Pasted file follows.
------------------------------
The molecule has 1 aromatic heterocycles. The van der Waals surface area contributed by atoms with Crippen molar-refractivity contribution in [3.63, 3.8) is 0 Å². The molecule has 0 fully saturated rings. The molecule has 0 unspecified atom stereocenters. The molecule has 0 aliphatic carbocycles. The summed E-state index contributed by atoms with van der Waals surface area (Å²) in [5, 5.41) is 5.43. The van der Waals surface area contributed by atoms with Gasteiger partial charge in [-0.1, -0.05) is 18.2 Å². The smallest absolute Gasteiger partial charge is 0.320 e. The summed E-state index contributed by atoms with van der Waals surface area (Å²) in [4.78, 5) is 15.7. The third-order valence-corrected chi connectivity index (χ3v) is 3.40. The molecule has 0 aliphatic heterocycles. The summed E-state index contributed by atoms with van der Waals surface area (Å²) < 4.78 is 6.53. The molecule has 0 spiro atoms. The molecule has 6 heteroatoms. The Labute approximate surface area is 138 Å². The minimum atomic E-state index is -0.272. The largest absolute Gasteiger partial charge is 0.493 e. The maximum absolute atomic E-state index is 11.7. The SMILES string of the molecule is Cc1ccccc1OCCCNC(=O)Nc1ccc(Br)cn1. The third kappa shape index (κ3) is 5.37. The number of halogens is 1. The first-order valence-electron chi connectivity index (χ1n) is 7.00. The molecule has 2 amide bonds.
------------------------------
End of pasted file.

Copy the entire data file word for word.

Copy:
The molecule has 1 aromatic heterocycles. The van der Waals surface area contributed by atoms with Crippen molar-refractivity contribution in [3.63, 3.8) is 0 Å². The molecule has 0 fully saturated rings. The molecule has 0 unspecified atom stereocenters. The molecule has 0 aliphatic carbocycles. The summed E-state index contributed by atoms with van der Waals surface area (Å²) in [5, 5.41) is 5.43. The van der Waals surface area contributed by atoms with Gasteiger partial charge in [-0.1, -0.05) is 18.2 Å². The smallest absolute Gasteiger partial charge is 0.320 e. The summed E-state index contributed by atoms with van der Waals surface area (Å²) in [4.78, 5) is 15.7. The third-order valence-corrected chi connectivity index (χ3v) is 3.40. The molecule has 0 aliphatic heterocycles. The summed E-state index contributed by atoms with van der Waals surface area (Å²) < 4.78 is 6.53. The molecule has 0 spiro atoms. The molecule has 6 heteroatoms. The Labute approximate surface area is 138 Å². The minimum atomic E-state index is -0.272. The largest absolute Gasteiger partial charge is 0.493 e. The maximum absolute atomic E-state index is 11.7. The SMILES string of the molecule is Cc1ccccc1OCCCNC(=O)Nc1ccc(Br)cn1. The third kappa shape index (κ3) is 5.37. The number of halogens is 1. The first-order valence-electron chi connectivity index (χ1n) is 7.00. The molecule has 2 amide bonds.